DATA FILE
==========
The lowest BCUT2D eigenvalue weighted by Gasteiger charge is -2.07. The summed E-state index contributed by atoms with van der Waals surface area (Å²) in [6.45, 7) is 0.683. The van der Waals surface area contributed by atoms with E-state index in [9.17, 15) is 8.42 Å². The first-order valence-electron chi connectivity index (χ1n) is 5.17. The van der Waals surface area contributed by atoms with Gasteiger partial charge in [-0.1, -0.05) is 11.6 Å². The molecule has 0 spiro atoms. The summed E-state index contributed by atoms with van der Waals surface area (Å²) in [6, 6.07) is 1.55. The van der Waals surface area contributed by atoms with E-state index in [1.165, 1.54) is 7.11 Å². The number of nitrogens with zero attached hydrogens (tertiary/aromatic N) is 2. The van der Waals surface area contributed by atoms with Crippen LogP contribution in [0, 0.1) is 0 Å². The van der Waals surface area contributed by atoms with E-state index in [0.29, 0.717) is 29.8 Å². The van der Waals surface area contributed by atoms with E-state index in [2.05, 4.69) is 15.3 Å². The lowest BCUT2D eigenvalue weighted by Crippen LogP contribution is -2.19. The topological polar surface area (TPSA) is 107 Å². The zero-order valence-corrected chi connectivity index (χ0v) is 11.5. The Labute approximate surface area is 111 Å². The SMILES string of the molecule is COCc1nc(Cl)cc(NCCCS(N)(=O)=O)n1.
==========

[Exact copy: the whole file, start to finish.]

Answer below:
The lowest BCUT2D eigenvalue weighted by Gasteiger charge is -2.07. The summed E-state index contributed by atoms with van der Waals surface area (Å²) in [6.45, 7) is 0.683. The van der Waals surface area contributed by atoms with E-state index in [9.17, 15) is 8.42 Å². The first-order valence-electron chi connectivity index (χ1n) is 5.17. The van der Waals surface area contributed by atoms with Gasteiger partial charge in [-0.1, -0.05) is 11.6 Å². The molecule has 0 spiro atoms. The summed E-state index contributed by atoms with van der Waals surface area (Å²) in [6, 6.07) is 1.55. The van der Waals surface area contributed by atoms with E-state index in [1.165, 1.54) is 7.11 Å². The number of nitrogens with zero attached hydrogens (tertiary/aromatic N) is 2. The van der Waals surface area contributed by atoms with Crippen LogP contribution in [0, 0.1) is 0 Å². The van der Waals surface area contributed by atoms with E-state index in [0.29, 0.717) is 29.8 Å². The van der Waals surface area contributed by atoms with E-state index in [2.05, 4.69) is 15.3 Å². The lowest BCUT2D eigenvalue weighted by Crippen LogP contribution is -2.19. The topological polar surface area (TPSA) is 107 Å². The zero-order valence-corrected chi connectivity index (χ0v) is 11.5. The Labute approximate surface area is 111 Å². The SMILES string of the molecule is COCc1nc(Cl)cc(NCCCS(N)(=O)=O)n1.